Editorial: Keep Speech on Campus Free
Last week saw the University of Central Oklahoma celebrating its first ever First Amendment Day conference. Dedicated to educating the campus on the freedoms promised within the First Amendment, this spirit of commitment to those freedoms culminated in the unveiling of a new display featuring the amendment in its entirety.
Freedom of religion, freedom of speech, freedom of press, freedom to peaceably assemble, freedom to petition the government for a redress of grievances. Of all of these, freedom of speech is one that has recently become a focal point on college campuses across America. And here, at UCO, this freedom has been thrust into the spotlight as the university considers a dangerous change to its Campus Expression Policy that would threaten free expression and the right of students to bring to campus speakers whose voices are considered controversial.
A university taskforce has suggested the university form an oversight committee to consider whether or not to approve controversial speakers on campus. While the basis of this approval is limited to what they describe as more extreme cases, where a speaker’s content might be enough to generate enough of a disturbance on campus to pose a safety threat, the possibility of preventing a speaker from attending campus for any reason poses a threat to free speech and everything that a university stands for.
A public university such as UCO is not only a public forum for all manner of ideas and discussions, it is also a place where such a marketplace of ideas contributes to the broadening of perspectives. This is vital to the forming of our civic identities and even more vital to preserving the foundation of American democracy. While concerns over safety or the expression of content that some may find offensive are important to consider when forming a policy, those concerns should never threaten the right of the university to serve as a public forum.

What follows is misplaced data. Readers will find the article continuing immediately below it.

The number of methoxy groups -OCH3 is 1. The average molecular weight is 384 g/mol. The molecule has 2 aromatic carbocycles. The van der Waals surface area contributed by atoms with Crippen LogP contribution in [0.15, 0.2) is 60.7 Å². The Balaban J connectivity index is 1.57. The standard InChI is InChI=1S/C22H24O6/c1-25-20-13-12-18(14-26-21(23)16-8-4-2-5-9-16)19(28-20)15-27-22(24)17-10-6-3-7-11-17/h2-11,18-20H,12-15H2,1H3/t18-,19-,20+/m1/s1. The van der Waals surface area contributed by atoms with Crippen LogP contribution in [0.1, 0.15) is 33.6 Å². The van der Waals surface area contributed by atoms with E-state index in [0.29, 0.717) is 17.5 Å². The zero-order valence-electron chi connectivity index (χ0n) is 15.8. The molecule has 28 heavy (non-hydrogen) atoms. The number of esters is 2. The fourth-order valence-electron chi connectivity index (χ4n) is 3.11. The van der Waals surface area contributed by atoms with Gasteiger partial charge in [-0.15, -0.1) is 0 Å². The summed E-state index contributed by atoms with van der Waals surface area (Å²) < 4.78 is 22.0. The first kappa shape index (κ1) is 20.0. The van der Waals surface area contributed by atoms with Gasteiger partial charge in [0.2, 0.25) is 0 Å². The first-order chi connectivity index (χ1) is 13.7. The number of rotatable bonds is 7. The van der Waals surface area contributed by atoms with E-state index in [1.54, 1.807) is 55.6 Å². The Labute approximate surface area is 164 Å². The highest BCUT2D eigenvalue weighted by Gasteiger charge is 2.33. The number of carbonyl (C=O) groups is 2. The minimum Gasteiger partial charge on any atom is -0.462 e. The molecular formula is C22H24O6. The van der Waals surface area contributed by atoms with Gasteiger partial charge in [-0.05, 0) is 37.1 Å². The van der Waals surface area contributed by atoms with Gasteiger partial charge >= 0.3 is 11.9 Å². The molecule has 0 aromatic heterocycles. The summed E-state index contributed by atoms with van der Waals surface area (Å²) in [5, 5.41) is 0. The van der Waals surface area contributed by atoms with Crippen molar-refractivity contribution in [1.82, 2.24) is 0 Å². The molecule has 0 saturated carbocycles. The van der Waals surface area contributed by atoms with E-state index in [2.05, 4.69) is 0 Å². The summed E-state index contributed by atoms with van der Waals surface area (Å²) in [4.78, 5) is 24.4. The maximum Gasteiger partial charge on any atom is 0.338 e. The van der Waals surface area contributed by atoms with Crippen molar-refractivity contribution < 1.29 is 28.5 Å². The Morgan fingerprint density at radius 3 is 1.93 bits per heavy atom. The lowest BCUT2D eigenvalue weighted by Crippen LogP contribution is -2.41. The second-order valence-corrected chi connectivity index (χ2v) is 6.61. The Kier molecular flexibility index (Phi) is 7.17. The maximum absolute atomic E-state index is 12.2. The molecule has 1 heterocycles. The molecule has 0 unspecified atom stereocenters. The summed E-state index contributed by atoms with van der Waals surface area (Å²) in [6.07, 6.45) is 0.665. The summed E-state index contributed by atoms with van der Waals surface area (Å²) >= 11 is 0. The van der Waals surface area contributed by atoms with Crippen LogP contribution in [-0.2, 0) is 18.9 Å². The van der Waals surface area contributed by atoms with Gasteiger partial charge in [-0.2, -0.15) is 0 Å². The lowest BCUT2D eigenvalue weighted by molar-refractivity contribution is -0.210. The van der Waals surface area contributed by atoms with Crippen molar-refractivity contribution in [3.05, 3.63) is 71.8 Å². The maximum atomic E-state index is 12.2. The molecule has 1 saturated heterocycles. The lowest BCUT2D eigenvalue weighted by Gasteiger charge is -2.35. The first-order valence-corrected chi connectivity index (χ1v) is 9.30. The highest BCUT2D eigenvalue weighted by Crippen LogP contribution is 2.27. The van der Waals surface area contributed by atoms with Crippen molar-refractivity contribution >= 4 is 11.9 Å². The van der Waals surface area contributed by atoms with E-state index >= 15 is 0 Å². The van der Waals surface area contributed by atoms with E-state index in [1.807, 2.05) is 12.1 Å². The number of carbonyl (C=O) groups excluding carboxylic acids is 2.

Last year, the university saw this first hand when creationist Ken Ham had a speaking engagement canceled at UCO, in part due to concerns over the content of his presentation and his history of making statements offensive to certain communities. While some saw Ham’s controversial stances as reasons he should not be allowed on campus, such a situation creates opportunities to educate. To discuss these differences and, if there truly are instances of ignorance or intolerance, to educate others on those topics. To stifle voices for those reasons merely pushes them underground and does not deal with any concerns that truly merit consideration.
Allowing this to prevent free speech and expression to exist on campus would set an incredibly dangerous precedent. If we let one voice drown out another on the basis of how offensive the content might be, that breeds censorship and risks the abridgment of yet more freedoms. No matter the cause, a rubric on what speech should be allowed or not allowed on a college campus on the basis of offensive content should not be permitted. The United States has in existence already a rubric to which we can refer. Free speech is free speech only when it is allowed to be expressed without a fear of being silenced.